“Eden,” the name says it all. Wouldn’t it be cool to say you lived in Eden?
Today there is a historic sign, but there is no longer a town. In 1879 “Eden” was named by Captain Thomas E. Richards who decided this spot along the high ridge of the Indian River would be a good place to grow pineapples. According to historian, Sandra Henderson Thurlow, “Richards felt he had arrived in a tropical paradise, and named his new home Eden.”
In Sandra’s book, “Historic Jensen and Eden on Florida’s Indian River,” she talks about how today’s Jensen Beach evolved from both the historic communities of Eden and Jensen, but over time, while Jensen had room to grow, Eden faded, as it was hemmed in by the wet, fragile ecosystem of the savannas. This marshy savannas system once stretched along the lagoon for over a hundred miles, but today, the only remnant lies right behind the lost town of Eden, and to the north and south of close-by extending lands.
These rare lands known today as Savannas Preserve State Park, “encompass more than 5,400 acres and stretch more the ten miles from Jensen Beach to Ft Pierce containing the largest, most ecologically intact stretch of freshwater marsh in southeast Florida.” Remarkable!
If you haven’t ever seen it, I can promise, “Eden awaits you…”
This past weekend, my husband Ed and I put on our wet weather gear, and walked from Jensen Beach Blvd to “west of Eden. ” It is amazing to have this treasure right in our own backyards, a study in plant and animal life that “used to be.” ~A study in what we can bring back, if we want to…
This photo is on page 23 of my mother’s book Historic Jensen and Eden on Florida’s Indian River. The insert reads:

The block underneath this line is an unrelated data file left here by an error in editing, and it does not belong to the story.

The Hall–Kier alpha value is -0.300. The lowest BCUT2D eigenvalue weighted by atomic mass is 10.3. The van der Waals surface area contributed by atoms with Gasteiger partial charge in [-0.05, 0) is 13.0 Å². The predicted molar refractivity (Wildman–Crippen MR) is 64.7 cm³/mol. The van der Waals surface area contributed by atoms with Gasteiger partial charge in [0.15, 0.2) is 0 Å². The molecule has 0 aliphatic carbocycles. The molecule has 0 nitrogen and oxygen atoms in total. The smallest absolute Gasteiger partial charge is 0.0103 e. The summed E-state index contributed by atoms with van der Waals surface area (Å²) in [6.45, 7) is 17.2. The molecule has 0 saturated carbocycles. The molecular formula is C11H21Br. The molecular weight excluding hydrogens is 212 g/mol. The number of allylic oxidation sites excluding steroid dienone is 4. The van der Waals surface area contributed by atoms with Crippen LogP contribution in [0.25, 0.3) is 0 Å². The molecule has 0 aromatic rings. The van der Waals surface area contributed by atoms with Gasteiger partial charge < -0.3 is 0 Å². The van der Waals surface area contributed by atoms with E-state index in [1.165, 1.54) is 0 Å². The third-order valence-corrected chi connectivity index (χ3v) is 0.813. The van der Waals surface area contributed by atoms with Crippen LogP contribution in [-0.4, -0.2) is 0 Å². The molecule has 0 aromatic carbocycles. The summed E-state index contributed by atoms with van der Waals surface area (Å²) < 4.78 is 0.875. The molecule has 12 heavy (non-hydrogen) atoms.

“This photograph of the Seymour Gideon property was made after 1948 when Arthur Ruhnke started taking photographs locally, and before the August 26th 1949 hurricane that destroyed the fish houses. A trail leads to the ridge called “Mt. Washington” (Killer Hill, Skyline Drive today) by the pioneers. The watery expanses of the Jensen Savannas are in the distance. Notice the clear water and the abundance of river grass.” (Thurlow/Ruhnke Collection)
It is a beautiful photograph….isn’t it? Certainly after the Hurricane of ’49 hit the seagrasses of Jensen in the Indian River Lagoon were impacted too!
~Wind gusts reached 160 mph (260 km/h) at Stuart.
~Stuart (Jensen) experienced the most severe damage from the storm in south Florida; hundreds of homes, apartment buildings, stores, and warehouse buildings lost roofs and windows. Interior furnishings were blown through broken glass into the streets.
When hurricanes Frances and Jeanne hit within three weeks apart in 2004, entering both times at my hometown of Sewall’s Point, there was reported loss not only of property, but also of seagrasses in the Indian River Lagoon. Seagrass is very slow to recover…
As some locations of the grasses were experiencing recovery, they died back again due to the extreme discharges and toxic algae blooms in 2013 and 2016 ~linked to Lake Okeechobee, and canals C-44, as well as C-23, C-24 and C-25.